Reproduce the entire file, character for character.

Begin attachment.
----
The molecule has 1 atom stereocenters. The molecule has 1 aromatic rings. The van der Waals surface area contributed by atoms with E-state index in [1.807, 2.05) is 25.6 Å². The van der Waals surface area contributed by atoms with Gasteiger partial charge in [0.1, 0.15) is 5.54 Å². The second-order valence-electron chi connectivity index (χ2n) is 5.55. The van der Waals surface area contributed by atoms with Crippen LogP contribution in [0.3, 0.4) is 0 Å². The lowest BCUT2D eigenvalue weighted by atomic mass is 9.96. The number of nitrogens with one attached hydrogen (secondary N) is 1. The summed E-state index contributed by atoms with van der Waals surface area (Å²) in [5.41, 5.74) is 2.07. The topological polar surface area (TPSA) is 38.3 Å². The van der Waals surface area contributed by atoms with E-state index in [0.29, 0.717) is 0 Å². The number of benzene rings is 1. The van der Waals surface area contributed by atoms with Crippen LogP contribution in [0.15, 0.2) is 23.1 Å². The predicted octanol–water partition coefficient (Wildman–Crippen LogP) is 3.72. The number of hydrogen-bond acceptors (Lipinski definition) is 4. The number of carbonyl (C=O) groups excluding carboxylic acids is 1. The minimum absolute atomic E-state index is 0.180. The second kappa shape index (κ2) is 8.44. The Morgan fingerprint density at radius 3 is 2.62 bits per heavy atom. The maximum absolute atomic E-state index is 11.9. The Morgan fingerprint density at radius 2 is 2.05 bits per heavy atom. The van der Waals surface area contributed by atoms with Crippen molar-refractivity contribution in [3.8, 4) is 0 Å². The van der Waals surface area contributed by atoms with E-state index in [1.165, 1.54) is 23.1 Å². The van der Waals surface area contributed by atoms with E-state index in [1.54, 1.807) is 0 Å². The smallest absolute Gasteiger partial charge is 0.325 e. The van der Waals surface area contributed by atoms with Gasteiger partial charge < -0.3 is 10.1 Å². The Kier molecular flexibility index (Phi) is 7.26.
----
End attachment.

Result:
The molecule has 1 atom stereocenters. The molecule has 1 aromatic rings. The van der Waals surface area contributed by atoms with E-state index in [1.807, 2.05) is 25.6 Å². The van der Waals surface area contributed by atoms with Gasteiger partial charge in [0.1, 0.15) is 5.54 Å². The second-order valence-electron chi connectivity index (χ2n) is 5.55. The van der Waals surface area contributed by atoms with Crippen LogP contribution in [0.3, 0.4) is 0 Å². The lowest BCUT2D eigenvalue weighted by atomic mass is 9.96. The number of nitrogens with one attached hydrogen (secondary N) is 1. The summed E-state index contributed by atoms with van der Waals surface area (Å²) in [5.41, 5.74) is 2.07. The topological polar surface area (TPSA) is 38.3 Å². The van der Waals surface area contributed by atoms with E-state index in [0.29, 0.717) is 0 Å². The number of benzene rings is 1. The van der Waals surface area contributed by atoms with Crippen LogP contribution in [0.15, 0.2) is 23.1 Å². The predicted octanol–water partition coefficient (Wildman–Crippen LogP) is 3.72. The number of hydrogen-bond acceptors (Lipinski definition) is 4. The number of carbonyl (C=O) groups excluding carboxylic acids is 1. The minimum absolute atomic E-state index is 0.180. The second kappa shape index (κ2) is 8.44. The Morgan fingerprint density at radius 3 is 2.62 bits per heavy atom. The maximum absolute atomic E-state index is 11.9. The Morgan fingerprint density at radius 2 is 2.05 bits per heavy atom. The van der Waals surface area contributed by atoms with Crippen molar-refractivity contribution in [3.8, 4) is 0 Å². The van der Waals surface area contributed by atoms with E-state index in [1.165, 1.54) is 23.1 Å². The van der Waals surface area contributed by atoms with E-state index in [1.54, 1.807) is 0 Å². The smallest absolute Gasteiger partial charge is 0.325 e. The van der Waals surface area contributed by atoms with Gasteiger partial charge < -0.3 is 10.1 Å². The Kier molecular flexibility index (Phi) is 7.26.